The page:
“I’m a capitalist, and even I think capitalism is broken,” says Ray Dalio, the founder of Bridgewater, the world’s largest hedge fund.

Even in this presidential campaign, the unraveling of working-class communities receives little attention. There is talk about the middle class, but very little about the working class; we discuss college access but not the one in seven children who don’t graduate from high school. America is like a boat that is half-capsized, but those partying above water seem oblivious.

“We have to stop being obsessed over impeachment and start actually digging in and solving the problems that got Donald Trump elected in the first place,” Andrew Yang argued in the last Democratic presidential debate. Whatever you think of Yang as a candidate, on this he is dead right: We have to treat America’s cancer.

In some ways, the situation is worsening, because families have imploded under the pressure of drug and alcohol abuse, and children are growing up in desperate circumstances. One of our dearest friends in Yamhill, Clayton Green, a brilliant mechanic who was three years behind Nick in school, died last January, leaving five grandchildren — and all have been removed from their parents by the state for their protection. A local school official sighs that some children are “feral.”

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If you lose all hope, you can always find it again -- Richard Ford in The Sportswriter
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#14596 User is offline   Winstonm 

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Posted 2020-January-13, 15:27

I think Trump is confusing imminent with Imam, which gives imminent threat a whole different meaning.
"Injustice anywhere is a threat to justice everywhere." Black Lives Matter.
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#14597 User is offline   kenberg 

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Posted 2020-January-13, 17:04


View Posty66, on 2020-January-12, 10:06, said:

From Nicholas Kristof and Sheryl WuDUnn at NYT:

Mr. Kristof and Ms. WuDunn are the authors of "Tightrope: Americans Reaching for Hope," from which this essay is adapted.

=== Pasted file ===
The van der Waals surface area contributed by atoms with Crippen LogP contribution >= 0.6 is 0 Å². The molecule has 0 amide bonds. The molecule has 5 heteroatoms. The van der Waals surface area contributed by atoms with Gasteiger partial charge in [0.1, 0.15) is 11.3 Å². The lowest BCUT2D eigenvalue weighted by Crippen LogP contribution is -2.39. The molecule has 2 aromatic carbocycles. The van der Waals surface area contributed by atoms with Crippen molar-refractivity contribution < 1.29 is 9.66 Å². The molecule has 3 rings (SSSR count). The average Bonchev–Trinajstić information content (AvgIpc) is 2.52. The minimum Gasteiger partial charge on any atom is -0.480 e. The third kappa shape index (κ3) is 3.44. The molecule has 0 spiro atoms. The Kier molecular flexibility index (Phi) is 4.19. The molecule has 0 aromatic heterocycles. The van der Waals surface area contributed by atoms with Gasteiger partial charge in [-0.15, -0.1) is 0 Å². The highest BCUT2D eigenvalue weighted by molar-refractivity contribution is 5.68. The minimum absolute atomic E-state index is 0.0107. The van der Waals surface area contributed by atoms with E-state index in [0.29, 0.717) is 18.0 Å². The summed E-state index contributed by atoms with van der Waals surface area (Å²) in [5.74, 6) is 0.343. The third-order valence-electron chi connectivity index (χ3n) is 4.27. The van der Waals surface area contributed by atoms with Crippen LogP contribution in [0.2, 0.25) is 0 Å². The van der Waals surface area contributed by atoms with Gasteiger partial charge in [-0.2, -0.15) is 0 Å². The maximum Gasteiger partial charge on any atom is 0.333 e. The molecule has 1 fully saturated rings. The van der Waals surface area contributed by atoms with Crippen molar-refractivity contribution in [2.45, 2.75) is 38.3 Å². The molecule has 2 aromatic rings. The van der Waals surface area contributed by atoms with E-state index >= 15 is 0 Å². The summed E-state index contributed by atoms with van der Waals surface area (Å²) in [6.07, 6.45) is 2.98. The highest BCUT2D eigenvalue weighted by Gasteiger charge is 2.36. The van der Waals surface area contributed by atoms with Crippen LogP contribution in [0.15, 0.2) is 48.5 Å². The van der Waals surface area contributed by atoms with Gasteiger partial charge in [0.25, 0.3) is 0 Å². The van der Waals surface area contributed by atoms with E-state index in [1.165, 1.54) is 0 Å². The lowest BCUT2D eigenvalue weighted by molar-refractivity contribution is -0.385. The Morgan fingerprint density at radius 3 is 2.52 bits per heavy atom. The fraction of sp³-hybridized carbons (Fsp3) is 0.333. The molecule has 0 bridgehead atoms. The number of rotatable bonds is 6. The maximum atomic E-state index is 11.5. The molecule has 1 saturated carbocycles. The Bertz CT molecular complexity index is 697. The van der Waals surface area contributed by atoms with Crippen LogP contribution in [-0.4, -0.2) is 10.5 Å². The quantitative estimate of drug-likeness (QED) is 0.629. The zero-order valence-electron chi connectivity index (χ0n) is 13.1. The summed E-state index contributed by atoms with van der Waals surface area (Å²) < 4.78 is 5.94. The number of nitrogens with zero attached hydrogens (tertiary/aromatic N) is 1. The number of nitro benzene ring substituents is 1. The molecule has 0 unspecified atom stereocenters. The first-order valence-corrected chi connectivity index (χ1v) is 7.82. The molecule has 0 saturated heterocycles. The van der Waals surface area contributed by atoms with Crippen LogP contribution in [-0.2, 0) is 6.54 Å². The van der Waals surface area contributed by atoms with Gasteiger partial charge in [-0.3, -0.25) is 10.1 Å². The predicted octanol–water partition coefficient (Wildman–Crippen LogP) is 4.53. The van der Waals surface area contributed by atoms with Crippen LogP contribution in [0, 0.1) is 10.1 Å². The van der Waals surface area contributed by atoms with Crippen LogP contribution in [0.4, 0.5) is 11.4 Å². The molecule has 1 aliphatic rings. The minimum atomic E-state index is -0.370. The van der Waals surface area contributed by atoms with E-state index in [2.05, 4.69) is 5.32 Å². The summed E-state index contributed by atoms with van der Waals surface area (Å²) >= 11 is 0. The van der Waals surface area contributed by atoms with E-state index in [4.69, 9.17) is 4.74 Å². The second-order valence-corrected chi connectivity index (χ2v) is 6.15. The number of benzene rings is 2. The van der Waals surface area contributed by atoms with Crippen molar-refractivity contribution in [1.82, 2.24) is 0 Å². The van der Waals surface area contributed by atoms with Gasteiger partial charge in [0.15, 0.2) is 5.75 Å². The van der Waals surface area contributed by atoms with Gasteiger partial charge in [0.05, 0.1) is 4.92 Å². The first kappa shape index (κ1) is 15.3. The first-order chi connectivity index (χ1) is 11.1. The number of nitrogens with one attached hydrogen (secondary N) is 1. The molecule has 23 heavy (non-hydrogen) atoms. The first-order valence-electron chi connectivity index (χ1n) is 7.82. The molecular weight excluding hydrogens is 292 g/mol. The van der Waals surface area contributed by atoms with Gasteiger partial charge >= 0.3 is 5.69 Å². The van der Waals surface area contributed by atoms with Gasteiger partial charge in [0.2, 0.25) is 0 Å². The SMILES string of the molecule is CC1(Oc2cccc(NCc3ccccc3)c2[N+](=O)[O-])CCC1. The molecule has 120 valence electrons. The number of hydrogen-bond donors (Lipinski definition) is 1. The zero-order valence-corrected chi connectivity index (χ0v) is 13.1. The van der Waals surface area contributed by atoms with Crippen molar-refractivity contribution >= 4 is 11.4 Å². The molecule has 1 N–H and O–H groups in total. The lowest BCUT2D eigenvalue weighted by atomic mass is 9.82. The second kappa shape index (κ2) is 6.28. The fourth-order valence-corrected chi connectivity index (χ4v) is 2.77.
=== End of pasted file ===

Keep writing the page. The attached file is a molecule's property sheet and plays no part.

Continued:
Just a little further down we find:


Quote

Farlan, the oldest of the Knapp children, was in Nick's grade. A talented woodworker, he dreamed of opening a business called "Farlan's Far Out Fantastic Freaky Furniture." But Farlan ended up dropping out of school after the ninth grade.

Although he never took high school chemistry, Farlan became a first-rate chemist: He was one of the first people in the Yamhill area to cook meth. For a time he was a successful entrepreneur known for his high quality merchandise. "This is what I was made for," he once announced with quiet pride. But he abused his own drugs and by his 40s was gaunt and frail.

In some ways, he was a great dad, for he loved his two daughters, Amber and Andrea, and they idolized him. But theirs was not an optimal upbringing: In one of Amber's baby pictures, there's a plate of cocaine in the background.





The authors present ideas as to why things go wrong. They spend some time talking about this family.

But we get "Farlan ended up dropping out of school after the ninth grade." Why? And he went into the drug business. Why?



They are very dismissive of any notion of personal responsibility. But in a family that they look at closely they repeatedly duck opportunity to examine how the choices were made.



At one point they say "It would be easy but too simplistic to blame just automation and lost jobs" and I thought great. they will look at how some of the choices were made. Nope, they continue "The problems are also rooted in disastrous policy choices over 50 years."

Of course the matter is not solely personal responsibility. I don't know anyone who thinks that it is. But might it play some role?

If a struggling person read this article and took it seriously they might well conclude "Well, the article makes it clear that my choices are not the issue, it's all up to someone else". I really do not think that is a message that we want to send.
Why is it so hard to see that A. People need help and B. People's lives can go better or worse because of some of their own choices. Both are important.

Added:
The article has been bugging me. Here is something from further down in the story.

Quote


Americans also bought into a misconceived "personal responsibility" narrative that blamed people for being poor. It's true, of course, that personal responsibility matters: People we spoke to often acknowledged engaging in self-destructive behaviors. But when you can predict wretched outcomes based on the ZIP code where a child is born, the problem is not bad choices the infant is making. If we're going to obsess about personal responsibility, let's also have a conversation about social responsibility.